Some of the most satisfying moments at the office come from being able to solve problems I’ve never seen before, and could not find any information on the internet about. It’s especially satisfying when it involves equipment you’ve never used before.
The problem started out with the launch of one of our new websites. The site has an admin portal that was built to accommodate reporting and CMS pieces, and was nice enough to use domain authentication. All of that…is irrelevant.
The relevant part was that we launched the site, load balanced it, and thought everything was working just fine. Turns out, it wasnt. Browsing anonymously had no issues, but it seemed like once you attempted to login, the site would greet you with a “This page has been reset” message. Was it code? Was it the webserver? Was it the load balancer?
We temporarily moved the site off the load balancer internally and began troubleshooting. With us going directly to the webserver the problem did not appear, so we started looking at the ACE. The serverfarms were correct, the sticky policy was correct, the probes showed the site as up, the policy-map looked good, all the other sites on the load balancer worked just fine. I was at a loss, I couldn’t find anything that would indicate a problem. What now?
I stand behind the statement that Wireshark is probably one of the most useful and versatile tools in the universe. It’s not just for looking at packets, it can help you figure out a plethora of problems that are seemingly unrelated to the traffic flow (I have another post regarding that in a bit; also involving load balancers, go figure). I started looking at packet captures between my machine and the site (going through the ACE), and I saw something strange. After the initial GET /, there was a SYN,RST packet coming back. Well, was it coming from the load balancer or the server? I fired up wireshark on another machine at the Datacenter to see if I could see that same packet on the other side of the ACE. I did not.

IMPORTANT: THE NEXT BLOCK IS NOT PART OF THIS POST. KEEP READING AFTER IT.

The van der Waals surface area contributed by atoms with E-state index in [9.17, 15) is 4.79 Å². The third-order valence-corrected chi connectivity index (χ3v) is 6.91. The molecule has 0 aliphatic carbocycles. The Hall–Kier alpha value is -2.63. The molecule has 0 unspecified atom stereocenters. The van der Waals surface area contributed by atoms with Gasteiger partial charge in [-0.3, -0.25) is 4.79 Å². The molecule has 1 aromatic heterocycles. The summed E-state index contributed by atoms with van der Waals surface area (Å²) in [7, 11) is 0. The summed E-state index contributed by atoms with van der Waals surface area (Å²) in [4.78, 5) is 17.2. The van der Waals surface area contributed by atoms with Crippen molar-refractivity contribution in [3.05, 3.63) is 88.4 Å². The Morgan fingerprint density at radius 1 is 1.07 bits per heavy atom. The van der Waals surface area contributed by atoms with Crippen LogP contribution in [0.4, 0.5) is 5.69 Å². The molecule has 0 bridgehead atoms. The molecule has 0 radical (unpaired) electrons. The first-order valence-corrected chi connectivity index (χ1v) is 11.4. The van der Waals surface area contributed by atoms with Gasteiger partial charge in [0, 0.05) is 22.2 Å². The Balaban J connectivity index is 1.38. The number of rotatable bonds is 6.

I started thinking about why the ACE would be terminating that connection. It seemed to make no sense. It worked SOME of the time, why not all the time? All the other sites worked fine, whether you were logged in or anonymous. It seemingly wasn’t the server either. I dug deeper into the wireshark capture, and I decided to follow the TCP stream of the web request for easier viewing. It wasn’t clear right away, but for some reason I started looking closely at the data. I noticed that the header data seemed strange. After logging in, my local machine sent the header data, and it was XXXX bytes in size (I dont remember the number anymore), however, when it was coming back from the webserver/ACE, right before the RST packet, it was XXXX – 200 bytes. The header value coming back was smaller, and then the site was reset. I looked at the value of the header, and saw that I was sending a giant string of characters for the .Net viewstate and token, but when it was coming back, it seemed to be cut off after YYYY bytes.
Turns out, the ACE has a default limit for HTTP header values. This particular site was throwing a lot of garbage in the headers and cookies for its own tracking and tokenization scheme, and it was bigger than the ACE’s default limit.
Quick fix: set header-maxparse-length bytes 8192 … slam bam, it worked.
Unfortunately, I have since moved jobs, and forgot that I started this draft almost a year ago, so I no longer have the wireshark captures that I used to fix this.